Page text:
A Surprise in the Small Sagittarius Star Cloud

by Steve Gottlieb

Last Saturday night (8/12/07) I took another look at two of my favorite Barnard dark nebulae, B92 and B93 with my 18-inch Starmaster. These dark clouds are superimposed on the north side of the magnificent Small Sagittarius Star Cloud. Here's my description from the DARC observatory near Mercy Hot Springs --

Barnard 92
18 15 34 -18 13.8
Size 12'x6'
At 73x, this prominent Barnard dark nebula is very large, elongated N- S, roughly 14'x7' with an extension on the NW side. This is one of the best Barnard objects as it has an unusually high contrast with the surrounding Milky Way in the rich Small Sagittarius Star Cloud. A single brighter star is embedded just east of the center and two bright stars are just off the south (mag 8.8 HD 167336) and east side (mag 7.8 HD 167411).

Barnard 93
18 16 54 -18 04.0
Size 12'x3'
In the same low power field with B92 but not as wide or quite as contrasty. At 73x, appear very large, very elongated SSW-NNE, ~15'x4' with a thin extension to the east off the NE side. The contrast with the Milky Way is very high and sharp on the eastern edge while on the preceding side it nearly merges with B92 in the middle by a couple of meandering darker lanes.

Both objects were easy in my 80mm finder at 25x and I was surprised to also see two very long thin dark lanes that I missed in my 18-inch which extended SW of B92 for 1.5 to 2 degrees. Then on Tuesday night (8/14/07) I was observing again at Lake Sonoma and decided to take a look at NGC 6567, a compact planetary located on the southwest side of the same Small Sagittarius Star Cloud and recorded ...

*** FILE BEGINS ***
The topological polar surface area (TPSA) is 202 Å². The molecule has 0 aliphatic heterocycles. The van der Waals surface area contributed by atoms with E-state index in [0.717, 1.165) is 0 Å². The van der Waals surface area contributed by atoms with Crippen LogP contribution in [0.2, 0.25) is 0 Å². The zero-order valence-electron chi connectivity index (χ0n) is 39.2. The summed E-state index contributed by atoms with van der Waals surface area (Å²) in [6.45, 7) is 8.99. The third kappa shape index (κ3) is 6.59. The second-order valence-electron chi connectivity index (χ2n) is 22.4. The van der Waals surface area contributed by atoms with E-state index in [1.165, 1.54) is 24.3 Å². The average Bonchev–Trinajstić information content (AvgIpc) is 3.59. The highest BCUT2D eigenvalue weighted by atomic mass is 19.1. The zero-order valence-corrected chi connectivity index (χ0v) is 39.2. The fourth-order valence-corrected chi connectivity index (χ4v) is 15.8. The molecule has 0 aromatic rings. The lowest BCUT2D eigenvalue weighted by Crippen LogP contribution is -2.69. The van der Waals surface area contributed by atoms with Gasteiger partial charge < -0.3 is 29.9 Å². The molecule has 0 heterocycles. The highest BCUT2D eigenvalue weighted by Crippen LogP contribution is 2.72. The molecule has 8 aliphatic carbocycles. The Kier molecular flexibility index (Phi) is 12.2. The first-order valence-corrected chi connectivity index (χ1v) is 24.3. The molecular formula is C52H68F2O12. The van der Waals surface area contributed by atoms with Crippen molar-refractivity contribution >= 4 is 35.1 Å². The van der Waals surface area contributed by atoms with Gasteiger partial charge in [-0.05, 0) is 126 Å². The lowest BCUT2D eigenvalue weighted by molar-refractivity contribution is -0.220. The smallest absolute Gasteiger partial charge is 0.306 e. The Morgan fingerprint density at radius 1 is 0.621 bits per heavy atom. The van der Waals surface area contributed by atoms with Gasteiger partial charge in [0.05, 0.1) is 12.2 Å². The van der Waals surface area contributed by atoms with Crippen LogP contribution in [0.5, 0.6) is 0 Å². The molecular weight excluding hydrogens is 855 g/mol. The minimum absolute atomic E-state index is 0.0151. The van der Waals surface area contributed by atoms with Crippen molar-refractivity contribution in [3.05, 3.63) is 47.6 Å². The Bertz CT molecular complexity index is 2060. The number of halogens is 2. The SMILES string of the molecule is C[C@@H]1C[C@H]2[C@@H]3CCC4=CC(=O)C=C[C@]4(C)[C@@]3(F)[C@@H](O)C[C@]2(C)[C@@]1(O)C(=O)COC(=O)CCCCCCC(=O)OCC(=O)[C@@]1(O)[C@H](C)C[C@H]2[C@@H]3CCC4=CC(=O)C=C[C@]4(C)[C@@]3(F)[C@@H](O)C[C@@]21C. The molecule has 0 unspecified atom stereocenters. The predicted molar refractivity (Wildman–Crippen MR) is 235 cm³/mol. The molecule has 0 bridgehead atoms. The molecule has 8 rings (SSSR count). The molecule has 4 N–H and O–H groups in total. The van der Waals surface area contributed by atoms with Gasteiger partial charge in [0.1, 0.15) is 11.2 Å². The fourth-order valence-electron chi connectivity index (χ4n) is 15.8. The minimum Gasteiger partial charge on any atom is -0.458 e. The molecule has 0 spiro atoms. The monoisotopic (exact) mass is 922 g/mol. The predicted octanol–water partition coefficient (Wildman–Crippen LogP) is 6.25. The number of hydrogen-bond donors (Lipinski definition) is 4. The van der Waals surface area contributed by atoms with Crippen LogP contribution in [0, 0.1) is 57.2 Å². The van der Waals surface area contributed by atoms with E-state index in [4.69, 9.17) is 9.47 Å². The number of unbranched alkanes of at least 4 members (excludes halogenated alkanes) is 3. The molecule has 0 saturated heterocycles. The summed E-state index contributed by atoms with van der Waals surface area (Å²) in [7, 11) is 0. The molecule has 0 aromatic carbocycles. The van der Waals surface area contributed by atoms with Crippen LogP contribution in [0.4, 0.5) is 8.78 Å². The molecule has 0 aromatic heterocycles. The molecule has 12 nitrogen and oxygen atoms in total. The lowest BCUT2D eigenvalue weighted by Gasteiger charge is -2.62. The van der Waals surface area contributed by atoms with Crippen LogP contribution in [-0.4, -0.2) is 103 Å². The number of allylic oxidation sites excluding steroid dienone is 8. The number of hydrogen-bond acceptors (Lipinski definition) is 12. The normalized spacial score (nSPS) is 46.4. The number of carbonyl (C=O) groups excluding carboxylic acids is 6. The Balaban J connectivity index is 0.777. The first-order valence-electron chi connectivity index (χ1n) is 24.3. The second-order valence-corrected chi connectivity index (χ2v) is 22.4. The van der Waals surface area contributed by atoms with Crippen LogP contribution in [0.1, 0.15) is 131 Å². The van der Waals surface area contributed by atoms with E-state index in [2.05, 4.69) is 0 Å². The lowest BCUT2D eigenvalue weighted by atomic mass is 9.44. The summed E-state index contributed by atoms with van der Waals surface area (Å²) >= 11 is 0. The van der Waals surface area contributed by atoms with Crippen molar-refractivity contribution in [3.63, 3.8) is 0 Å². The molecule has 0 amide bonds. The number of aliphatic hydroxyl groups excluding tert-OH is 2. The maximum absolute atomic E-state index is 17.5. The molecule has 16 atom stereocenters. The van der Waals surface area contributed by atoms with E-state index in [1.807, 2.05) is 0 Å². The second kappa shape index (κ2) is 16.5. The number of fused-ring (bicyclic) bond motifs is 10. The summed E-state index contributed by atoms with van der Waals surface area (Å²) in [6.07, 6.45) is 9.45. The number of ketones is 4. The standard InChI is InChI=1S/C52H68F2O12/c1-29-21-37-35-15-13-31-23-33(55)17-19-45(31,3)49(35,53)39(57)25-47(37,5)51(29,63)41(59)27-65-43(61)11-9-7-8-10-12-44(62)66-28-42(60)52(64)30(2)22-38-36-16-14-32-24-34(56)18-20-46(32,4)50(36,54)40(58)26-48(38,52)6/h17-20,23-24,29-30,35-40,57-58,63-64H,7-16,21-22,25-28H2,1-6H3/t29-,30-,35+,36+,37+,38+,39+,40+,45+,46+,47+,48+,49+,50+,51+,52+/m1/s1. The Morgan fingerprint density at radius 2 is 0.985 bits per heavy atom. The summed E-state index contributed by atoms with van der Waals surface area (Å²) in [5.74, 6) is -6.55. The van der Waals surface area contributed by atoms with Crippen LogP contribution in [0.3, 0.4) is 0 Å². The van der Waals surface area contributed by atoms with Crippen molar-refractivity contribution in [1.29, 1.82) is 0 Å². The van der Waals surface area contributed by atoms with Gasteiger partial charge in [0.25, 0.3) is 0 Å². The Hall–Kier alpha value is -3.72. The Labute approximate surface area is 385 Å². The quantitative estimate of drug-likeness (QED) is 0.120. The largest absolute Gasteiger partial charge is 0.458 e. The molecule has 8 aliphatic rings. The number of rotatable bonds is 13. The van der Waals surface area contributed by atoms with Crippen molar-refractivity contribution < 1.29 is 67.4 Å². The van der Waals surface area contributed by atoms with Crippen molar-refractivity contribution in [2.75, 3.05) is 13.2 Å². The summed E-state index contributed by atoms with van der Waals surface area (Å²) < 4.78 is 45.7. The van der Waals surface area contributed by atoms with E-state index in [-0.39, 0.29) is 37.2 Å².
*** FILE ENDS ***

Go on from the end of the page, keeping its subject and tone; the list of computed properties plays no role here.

NGC 6567 18 13 45.2 -19 04 33
V = 10.9; Size 11"x7"
Picked up at 94x as a "bloated" blue star of 11th magnitude. Easy to verify with a UHC blink though only a moderate contrast gain. Situated in a beautiful star field on the southwest side of the Small Sgr Star Cloud. At 260x this high surface brightness planetary displays a 10" disc with a 13th magnitude star barely off the east edge. A very long dark lane (part of B304) crosses the low power field from SW to NE, passing to the north of the planetary.

Before leaving this object I took a look in my 80mm finder at 25x and noticed that this dark lane which passed close to NGC 6567 also extended quite a distance NE until it attached to the southwest side of B92. I realized this was the same long dust lane I noticed two days earlier streaming to the SW of B92!

Checking the Barnard atlas online at http://www.library.gatech.edu/ barnard/index.html I discovered this lane was Barnard 304 (it actually has two forks or lanes on the southwest end) and his description matched perfectly -- "Dusky lanes in star cloud extending toward the SW from B 92 for 1 1/2 degrees." This is a fantastic region to explore with any size scope and I'm sure still holds more surprises.


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Adin, CA

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